A World of Genetics Societies
Offers links to most genetic societies including: The Genetics Society of America, The American College of Medical Genetics, The American Board of Medical Genetics, The American Board of Genetic Counseling, Association of Professors of Human or Medical Genetics.
American Society of Human Genetics
Brings together investigators in the many areas of endeavor that involve human genetics, and to encourage and integrate their efforts by providing a forum for sharing research findings.
Genetic Alliance - The Genetic Alliance is an international coalition of individuals, professionals and genetic support organizations that are working together to promote healthy lives for everyone impacted by genetics.
National Coalition for Health Professional Education in Genetics (NCHPEG)
A resource of educational links to help health care professionals learn more about the field of genetics.
National Society of Genetic Counselors, Inc.
Represents the leading voice, authority and advocate for the genetic counseling profession.
US Government Websites
United States Department of Health and Human Services
The Surgeon General’s office developed a computer tool called “My Family Health Portrait” to assist families in recording their family tree and medical illness.
Office of Genomics & Disease Prevention
This site provides visitors with information about human genetic discoveries and how they can be used to improve health and prevent disease.
National Center for Health Statistics
NCHS is the Federal Government's principal vital and health statistics agency.
Genetics and Public Health in the 21st Century
Using Genetic Information to Improve Health and Prevent Disease.
Health Resources and Services Administration
HRSA assures the availability of quality health care to low income, uninsured, isolated, vulnerable and special needs populations and meets their unique health care needs.
Maternal and Child Health Bureau
MCHB provides leadership, partnership, and resources to advance the health of all our Nation's mothers, infants, children and adolescents-including families with low income levels, those with diverse racial and ethnic heritages and those living in rural or isolated areas without access to care.
National Institutes of Health
The goal of NIH research is to acquire new knowledge to help prevent, detect, diagnose, and treat disease and disability, from the rarest genetic disorder to the common cold.
National Human Genome Research Institute
NHGRI was originally established in 1989 as The National Center for Human Genome Research (NCHGR). Its mission is to head the Human Genome Project for NIH.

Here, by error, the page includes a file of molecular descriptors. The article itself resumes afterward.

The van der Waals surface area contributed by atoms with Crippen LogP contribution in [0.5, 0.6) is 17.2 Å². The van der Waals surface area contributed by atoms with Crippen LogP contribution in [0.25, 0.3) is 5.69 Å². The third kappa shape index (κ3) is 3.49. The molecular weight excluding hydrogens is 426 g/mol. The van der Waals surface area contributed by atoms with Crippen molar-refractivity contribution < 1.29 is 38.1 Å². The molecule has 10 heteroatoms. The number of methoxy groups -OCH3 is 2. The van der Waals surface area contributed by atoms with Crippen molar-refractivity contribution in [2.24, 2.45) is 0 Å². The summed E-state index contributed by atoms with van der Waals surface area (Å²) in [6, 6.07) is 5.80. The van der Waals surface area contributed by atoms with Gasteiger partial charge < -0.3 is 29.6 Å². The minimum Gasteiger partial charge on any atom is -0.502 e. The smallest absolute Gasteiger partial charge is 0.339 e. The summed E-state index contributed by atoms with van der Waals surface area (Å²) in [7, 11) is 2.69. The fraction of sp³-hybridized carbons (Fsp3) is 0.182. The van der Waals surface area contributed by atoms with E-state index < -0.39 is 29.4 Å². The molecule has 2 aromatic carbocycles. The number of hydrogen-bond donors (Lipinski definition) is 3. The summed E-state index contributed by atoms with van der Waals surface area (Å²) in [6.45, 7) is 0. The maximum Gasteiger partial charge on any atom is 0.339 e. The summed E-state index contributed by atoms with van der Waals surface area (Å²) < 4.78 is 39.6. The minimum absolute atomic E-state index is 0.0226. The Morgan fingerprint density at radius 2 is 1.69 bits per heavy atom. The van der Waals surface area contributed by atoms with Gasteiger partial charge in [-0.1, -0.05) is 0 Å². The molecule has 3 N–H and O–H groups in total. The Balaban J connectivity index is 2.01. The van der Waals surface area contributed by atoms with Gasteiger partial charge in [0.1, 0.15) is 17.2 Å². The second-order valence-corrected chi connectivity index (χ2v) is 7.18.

Online Mendelian Inheritance in Man
This database is a catalog of human genes and genetic disorders. The database contains textual information, pictures, and reference information.
US Census Bureau
The preeminent collector and provider of timely, relevant, and quality data about the people and economy of the United States.
By providing current, authoritative information on genetic testing and its use in diagnosis, management, and genetic counseling, GeneTests-GeneClinics promotes the appropriate use of genetic services in patient care and personal decision-making.
Genetic and Rare Conditions Site
Supplies an alphabetical listing of information on genetic conditions and birth defects to professionals, educators, or anyone interested in knowing more.
Genetics Education Center
For educators interested in human genetics and the Human Genome Project.
Established at Johns Hopkins University in Baltimore, Maryland, USA in 1990, the Genome Database (GDB) is the official central repository for genomic mapping data resulting from the Human Genome Initiative.
MendelWeb is an educational resource for teachers and students interested in the origins of classical genetics, introductory data analysis, elementary plant science, and the history and literature of science.
The Genetic Alliance is an international coalition of individuals, professionals and genetic support organizations that are working together to promote healthy lives for everyone impacted by genetics.
American Association of University Affiliated Programs for Persons with Developmental Disabilities
A network of interdisciplinary Centers advancing policy and practice for and with individuals with developmental and other disabilities, their families, and communities.
American Academy of Pediatrics
A national organization for pediatricians.
National Birth Defects Prevention Network
The National Birth Defects Prevention Network (NBDPN) is a group of individuals involved in birth defects surveillance, research, and prevention.
External links to other sites are intended to be informational and do not have the endorsement of the Texas Department of State Health Services. These sites may not be accessible to persons with visual impairment.